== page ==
Antony Gormley: Michael Gove should be locked up in my latest sculpture
The Angel of the North artist has called arts cuts 'a disaster' and would put the Secretary of State for Education in a gigantic steel model of himself until he can 'evolve a more imaginative' approach to GCSEs
Nick Clark is the arts correspondent of The Independent. He joined the newspaper in June 2007, initially reporting on the stock markets. He has covered beats including the City, and technology, media and telecoms and made the switch to arts in December 2011. He has also contributed articles to the sports section.
Tuesday 27 November 2012
The sculptor behind the Angel of the North has branded the arts cuts in the region a “disaster” and said Michael Gove should be locked in one of his sculptures after failing to make art compulsory in his proposals for the overhauled of GCSEs.
Speaking at an exhibition of new works at the White Cube Bermondsey, Antony Gormley gestured towards Model, the largest sculpture he has ever made - an immersive, labyrinthine metal form which can accommodate 380 people - and said: “That Gove guy should come here, and we’ll lock him in Model and he can evolve a more imaginative approach as to what human consciousness is about.”
He pledged to write a letter to Gove today urging the education minister to make the arts an important part of the curriculum. “It seems clear we have to make the funds available for art rooms to continue to flourish in schools,” he said. “We should all fight as hard as we can to get creativity properly valued.”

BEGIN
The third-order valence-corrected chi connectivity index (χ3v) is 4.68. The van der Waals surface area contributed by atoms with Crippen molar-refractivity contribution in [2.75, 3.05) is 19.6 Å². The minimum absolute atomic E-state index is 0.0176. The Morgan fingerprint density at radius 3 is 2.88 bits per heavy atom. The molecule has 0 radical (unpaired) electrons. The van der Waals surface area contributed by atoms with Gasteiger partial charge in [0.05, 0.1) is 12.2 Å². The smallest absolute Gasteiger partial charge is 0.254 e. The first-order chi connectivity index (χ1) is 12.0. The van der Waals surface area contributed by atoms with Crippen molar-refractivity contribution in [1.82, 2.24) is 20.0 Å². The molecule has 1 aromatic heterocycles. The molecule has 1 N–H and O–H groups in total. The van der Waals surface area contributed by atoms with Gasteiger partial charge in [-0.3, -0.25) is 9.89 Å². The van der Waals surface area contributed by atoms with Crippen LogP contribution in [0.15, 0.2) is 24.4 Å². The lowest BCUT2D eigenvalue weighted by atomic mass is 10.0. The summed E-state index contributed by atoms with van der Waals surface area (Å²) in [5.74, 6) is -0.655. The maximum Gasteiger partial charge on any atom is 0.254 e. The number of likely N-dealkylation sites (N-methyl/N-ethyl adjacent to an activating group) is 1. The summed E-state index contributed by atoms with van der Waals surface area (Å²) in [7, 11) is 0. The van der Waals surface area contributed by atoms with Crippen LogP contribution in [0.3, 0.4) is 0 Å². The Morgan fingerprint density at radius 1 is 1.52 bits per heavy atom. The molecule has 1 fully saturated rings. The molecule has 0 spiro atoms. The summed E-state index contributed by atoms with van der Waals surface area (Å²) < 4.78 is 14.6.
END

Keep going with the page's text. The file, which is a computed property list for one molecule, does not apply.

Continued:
This follows an appeal from institutions including the National Theatre, the British Museum and the Royal Shakespeare Company, led by the Tate, who wrote to Gove urging him to include the arts as one of the core subjects in the proposals for an English Baccalaureate.
Gormley said: “We have had a culture in this country of the most extraordinary arts schools, as well as music and drama and art in schools. We have to fight to maintain it, support it and grow it.”
The artist’s celebrated work includes the Turner Prize-winning work Field for the British Isles, made up of thousands of terracotta figures between three and 10 inches tall. He also put 31 life-size human figures across London’s skyline for the work Event Horizon.
His new exhibition in east London comprises sculptures that range from the small to the vast. The biggest, Model, was made with 100 tonnes of weathering sheet steel. The works were dubbed “both sculpture and building”.
“Who wants to just make money,” he concluded yesterday. “The thing is to make life and make it mean something. I’m just shocked, I don’t know how this Government can live with itself.”
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